Take the 2-minute tour ×
Stack Overflow is a question and answer site for professional and enthusiast programmers. It's 100% free, no registration required.

I've read that, when applying A* to a problem, if your heuristic is consistent then you can further optimize the A* search. The Boost Graph Library offers two versions of the A* algorithm: astar_search and astar_search_tree. The documentation isn't very clear on the distinction between the two; does one of these perform the optimized search which assumes a consistent heuristic?

share|improve this question

2 Answers 2

up vote 1 down vote accepted

I got the answer I was looking for by consulting the Boost mailing list. I'll reproduce the answer here for posterity:

The distinction is whether there should be an effort made to avoid visiting the same vertex multiple times. For a graph where vertices can often by reached using many paths, you should prefer astar_search to avoid extra work from revisiting that vertex and its successors. If it is unlikely that the same vertex will appear on multiple paths, or checking vertices is inexpensive enough that it is not worthwhile to avoid repeated work, use astar_search_tree which does not remember which vertices it has visited previously. The disadvantage of trying to find repeated vertices is that it requires a growing amount of memory to store the lookup table of which vertices have been seen before, and it takes time to search and update this table. Both versions of the algorithm require admissible heuristics to work correctly.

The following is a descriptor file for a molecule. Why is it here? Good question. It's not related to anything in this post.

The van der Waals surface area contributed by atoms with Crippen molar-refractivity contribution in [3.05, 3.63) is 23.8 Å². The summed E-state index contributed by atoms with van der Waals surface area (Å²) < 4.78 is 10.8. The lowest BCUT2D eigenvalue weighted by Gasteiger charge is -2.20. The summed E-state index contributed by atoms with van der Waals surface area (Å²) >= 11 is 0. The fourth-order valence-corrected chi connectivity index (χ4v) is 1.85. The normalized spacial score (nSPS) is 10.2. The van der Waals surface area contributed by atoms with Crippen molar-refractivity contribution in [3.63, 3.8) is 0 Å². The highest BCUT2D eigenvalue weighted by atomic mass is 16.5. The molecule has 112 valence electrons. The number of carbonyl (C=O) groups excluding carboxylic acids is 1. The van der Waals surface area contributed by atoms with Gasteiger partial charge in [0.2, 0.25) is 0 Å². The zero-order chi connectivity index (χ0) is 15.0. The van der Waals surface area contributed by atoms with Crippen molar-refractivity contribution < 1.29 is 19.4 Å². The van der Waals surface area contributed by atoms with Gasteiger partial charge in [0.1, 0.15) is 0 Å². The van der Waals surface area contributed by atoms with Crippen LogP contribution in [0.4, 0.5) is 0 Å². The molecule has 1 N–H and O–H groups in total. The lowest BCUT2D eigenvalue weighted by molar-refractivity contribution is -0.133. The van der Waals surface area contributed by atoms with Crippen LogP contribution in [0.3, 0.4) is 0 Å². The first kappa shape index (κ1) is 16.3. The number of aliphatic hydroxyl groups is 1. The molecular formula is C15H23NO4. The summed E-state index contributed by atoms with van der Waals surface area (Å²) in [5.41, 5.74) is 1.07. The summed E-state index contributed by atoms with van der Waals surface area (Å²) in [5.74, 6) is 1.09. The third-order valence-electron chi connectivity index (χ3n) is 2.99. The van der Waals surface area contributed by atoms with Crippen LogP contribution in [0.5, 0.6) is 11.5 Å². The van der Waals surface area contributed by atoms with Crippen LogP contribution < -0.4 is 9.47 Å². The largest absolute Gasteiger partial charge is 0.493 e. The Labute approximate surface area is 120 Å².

Link to the thread

share|improve this answer

The difference between the _tree and the non _tree boost graph algorithm versions is that the _tree version assumes your graph is really a tree, so it has no cycles and only has one in arrow for node.

share|improve this answer
    
I don't think this is true; I have an undirected graph with cycles and astar_search_tree still works just fine. –  giogadi Apr 24 '13 at 20:16
    
Playing with fire! "If a dummy value is used for the distance map and the graph contains cycles, the algorithm will probably enter an infinite loop" (boost.org/doc/libs/1_53_0/libs/graph/doc/astar_search.html). If your graph isn't a tree you should not use the _tree versions. –  Roberto Apr 24 '13 at 20:19
    
@giogadi: That does not mean it will work on all non-tree graphs. codinghorror.typepad.com/.a/… –  BlueRaja - Danny Pflughoeft Apr 24 '13 at 20:19
    
Thanks for the input, but as for the documentation that Roberto is citing, I read it as "if the graph has cycles AND a dummy value is used for the distance map", not to use the _tree version. The documentation is vague here, as I said before. I.e., if I specify a non-dummy distance map is it ok to use the _tree version? –  giogadi Apr 24 '13 at 20:30
2  
@giogadi: for the _tree version the algorithm assumes each node visited hasn't been visited before "all vertices are assumed to always be white..." (in the same paragraph). So you may enter an infinite loop, even if your distance map isn't a dummy value. –  Roberto Apr 24 '13 at 20:48

Your Answer

 
discard

By posting your answer, you agree to the privacy policy and terms of service.

Not the answer you're looking for? Browse other questions tagged or ask your own question.